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‘Tech Jacket’ #1- A Hero Returns

‘Tech Jacket’ #1- A Hero Returns

Tech Jacket #1TechJacket01-7e403

Written by Joe Keatinge
Art by Khary Randolph
Published by Image Comics 

Tech Jacket isn’t quite a revival of an old series, but it’s an opportunity for Image to revisit a character who hasn’t been written about in some time. Originally created by Robert Kirkman, “Tech Jacket” is a high-school age boy named Zack Thompson who acquires an alien suit of power armor and goes on to become a guardian of the galaxy. In the spirit of full disclosure, I must say before I offer any more of insights into this issue that I had never read any of the series until now. Having said that, this is a good first issue even if you aren’t familiar with the mythos of the series.

The issue begins with a flashback to Zack and his father staring up at the stars and discussing whether or not alien life exists. We then fast forward to the present day, where it’s business as usual while Zack defeats a monster. The greater concern is that his father is filing for unemployment and the forms are difficult to fill out. Elsewhere, one human, Mr. Crowe, and one alien, Stanley, are discussing Zack Thompson and his relationship with the Geldarians. They plan to use Zack as a means to lead their own soldiers in powered armor. Elsewhere in space, a continent sized ship appears near Mercury and attacks the Geldarians, provoking Zack into attacking the ship to figure out just what it is and what’s happened to his girlfriend.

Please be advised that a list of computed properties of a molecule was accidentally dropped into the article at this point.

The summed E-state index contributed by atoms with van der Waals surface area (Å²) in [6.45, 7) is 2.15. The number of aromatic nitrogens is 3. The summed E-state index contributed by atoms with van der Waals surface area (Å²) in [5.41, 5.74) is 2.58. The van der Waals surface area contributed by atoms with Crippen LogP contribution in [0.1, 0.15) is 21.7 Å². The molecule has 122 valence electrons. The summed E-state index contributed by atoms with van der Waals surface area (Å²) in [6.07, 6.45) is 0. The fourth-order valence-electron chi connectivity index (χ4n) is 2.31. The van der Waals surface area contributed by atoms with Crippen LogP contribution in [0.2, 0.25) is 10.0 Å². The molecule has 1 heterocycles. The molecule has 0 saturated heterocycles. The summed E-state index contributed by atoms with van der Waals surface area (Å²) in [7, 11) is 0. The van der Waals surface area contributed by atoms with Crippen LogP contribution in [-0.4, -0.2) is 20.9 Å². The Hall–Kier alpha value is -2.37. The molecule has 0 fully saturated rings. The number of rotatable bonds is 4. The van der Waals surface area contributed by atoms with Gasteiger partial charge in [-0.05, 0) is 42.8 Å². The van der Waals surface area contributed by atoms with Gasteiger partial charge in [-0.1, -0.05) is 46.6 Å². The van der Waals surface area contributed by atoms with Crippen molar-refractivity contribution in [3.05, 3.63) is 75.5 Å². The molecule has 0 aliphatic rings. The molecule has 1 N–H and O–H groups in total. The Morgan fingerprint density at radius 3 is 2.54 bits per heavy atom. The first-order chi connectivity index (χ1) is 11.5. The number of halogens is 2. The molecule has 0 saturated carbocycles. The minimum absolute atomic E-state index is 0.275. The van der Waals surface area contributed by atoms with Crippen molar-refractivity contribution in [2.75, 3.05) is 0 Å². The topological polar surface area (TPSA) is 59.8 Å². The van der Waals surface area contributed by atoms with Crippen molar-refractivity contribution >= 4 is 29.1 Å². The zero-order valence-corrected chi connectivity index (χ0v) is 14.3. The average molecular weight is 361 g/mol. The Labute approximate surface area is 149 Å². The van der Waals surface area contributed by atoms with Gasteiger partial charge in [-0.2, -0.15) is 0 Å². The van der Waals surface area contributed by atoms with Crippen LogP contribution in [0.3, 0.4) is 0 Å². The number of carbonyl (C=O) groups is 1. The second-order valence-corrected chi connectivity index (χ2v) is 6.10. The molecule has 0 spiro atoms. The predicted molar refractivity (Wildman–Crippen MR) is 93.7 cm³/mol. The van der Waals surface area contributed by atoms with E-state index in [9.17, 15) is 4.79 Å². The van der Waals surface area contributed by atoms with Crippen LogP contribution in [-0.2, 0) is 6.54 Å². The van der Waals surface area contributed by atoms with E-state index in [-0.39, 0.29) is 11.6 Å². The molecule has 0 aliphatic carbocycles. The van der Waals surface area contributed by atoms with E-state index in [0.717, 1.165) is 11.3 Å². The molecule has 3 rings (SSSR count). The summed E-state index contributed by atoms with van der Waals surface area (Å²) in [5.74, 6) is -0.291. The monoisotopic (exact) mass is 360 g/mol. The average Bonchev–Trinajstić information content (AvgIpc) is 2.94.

ea92daaad574a9dcbacc390a4f46c5b5Part of what makes Tech Jacket endearing is the way that it mixes the banal and the fantastic. Reading Zack’s dad in anguish over filling out unemployment forms while a tongueless alien is in the same room is pretty amusing. Likewise, Zack talking about avoiding donuts is good for a laugh, considering he’s watching his weight for an alien princess. The dialogue between Mr. Crowe and Stanley nearly took a turn for the clichéd but thankfully averts the laughing villain trope by trying to subvert Tech Jacket. I do worry that the series might fall into the trope of harming Lin just to motivate the male character, but I’ll wait and allow my expectations to be subverted.

There’s not much else to say about this series, especially given that it’s just getting started. The artwork is stylized and brings out the fantastic elements in Tech Jacket’s world; the details and coloring of all the aliens really pops in this book. I’ll be curious to read the second issue and see how they explain the attack on the Geldarians.